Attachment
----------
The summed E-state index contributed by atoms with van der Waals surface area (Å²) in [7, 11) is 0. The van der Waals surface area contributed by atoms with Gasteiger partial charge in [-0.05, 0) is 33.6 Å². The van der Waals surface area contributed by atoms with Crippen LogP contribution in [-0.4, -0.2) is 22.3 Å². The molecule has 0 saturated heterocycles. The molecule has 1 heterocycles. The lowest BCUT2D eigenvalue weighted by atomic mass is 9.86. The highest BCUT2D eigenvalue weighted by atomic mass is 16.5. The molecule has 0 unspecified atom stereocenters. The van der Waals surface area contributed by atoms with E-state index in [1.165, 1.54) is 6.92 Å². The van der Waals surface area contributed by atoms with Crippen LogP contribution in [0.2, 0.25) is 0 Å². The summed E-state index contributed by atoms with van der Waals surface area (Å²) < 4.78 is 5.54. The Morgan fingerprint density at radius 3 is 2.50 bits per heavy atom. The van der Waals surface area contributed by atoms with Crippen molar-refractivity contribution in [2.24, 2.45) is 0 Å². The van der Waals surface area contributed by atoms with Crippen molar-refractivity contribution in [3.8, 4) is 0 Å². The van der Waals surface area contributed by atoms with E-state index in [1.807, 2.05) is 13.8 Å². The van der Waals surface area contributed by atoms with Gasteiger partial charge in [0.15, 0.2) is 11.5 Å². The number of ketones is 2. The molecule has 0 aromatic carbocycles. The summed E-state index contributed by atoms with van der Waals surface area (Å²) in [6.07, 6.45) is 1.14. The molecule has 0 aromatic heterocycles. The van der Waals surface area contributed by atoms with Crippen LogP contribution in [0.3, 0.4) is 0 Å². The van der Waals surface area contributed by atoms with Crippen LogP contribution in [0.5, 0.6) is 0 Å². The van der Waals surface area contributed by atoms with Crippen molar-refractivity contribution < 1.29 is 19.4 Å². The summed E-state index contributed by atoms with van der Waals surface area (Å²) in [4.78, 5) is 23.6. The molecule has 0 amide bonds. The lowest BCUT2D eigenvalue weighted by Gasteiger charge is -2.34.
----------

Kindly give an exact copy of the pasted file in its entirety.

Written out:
The summed E-state index contributed by atoms with van der Waals surface area (Å²) in [7, 11) is 0. The van der Waals surface area contributed by atoms with Gasteiger partial charge in [-0.05, 0) is 33.6 Å². The van der Waals surface area contributed by atoms with Crippen LogP contribution in [-0.4, -0.2) is 22.3 Å². The molecule has 0 saturated heterocycles. The molecule has 1 heterocycles. The lowest BCUT2D eigenvalue weighted by atomic mass is 9.86. The highest BCUT2D eigenvalue weighted by atomic mass is 16.5. The molecule has 0 unspecified atom stereocenters. The van der Waals surface area contributed by atoms with E-state index in [1.165, 1.54) is 6.92 Å². The van der Waals surface area contributed by atoms with Crippen LogP contribution in [0.2, 0.25) is 0 Å². The summed E-state index contributed by atoms with van der Waals surface area (Å²) < 4.78 is 5.54. The Morgan fingerprint density at radius 3 is 2.50 bits per heavy atom. The van der Waals surface area contributed by atoms with Crippen molar-refractivity contribution in [2.24, 2.45) is 0 Å². The van der Waals surface area contributed by atoms with Crippen molar-refractivity contribution in [3.8, 4) is 0 Å². The van der Waals surface area contributed by atoms with E-state index in [1.807, 2.05) is 13.8 Å². The van der Waals surface area contributed by atoms with Gasteiger partial charge in [0.15, 0.2) is 11.5 Å². The number of ketones is 2. The molecule has 0 aromatic carbocycles. The summed E-state index contributed by atoms with van der Waals surface area (Å²) in [6.07, 6.45) is 1.14. The molecule has 0 aromatic heterocycles. The van der Waals surface area contributed by atoms with Crippen LogP contribution in [0.3, 0.4) is 0 Å². The van der Waals surface area contributed by atoms with Crippen LogP contribution in [0.5, 0.6) is 0 Å². The van der Waals surface area contributed by atoms with Crippen molar-refractivity contribution < 1.29 is 19.4 Å². The summed E-state index contributed by atoms with van der Waals surface area (Å²) in [4.78, 5) is 23.6. The molecule has 0 amide bonds. The lowest BCUT2D eigenvalue weighted by Gasteiger charge is -2.34.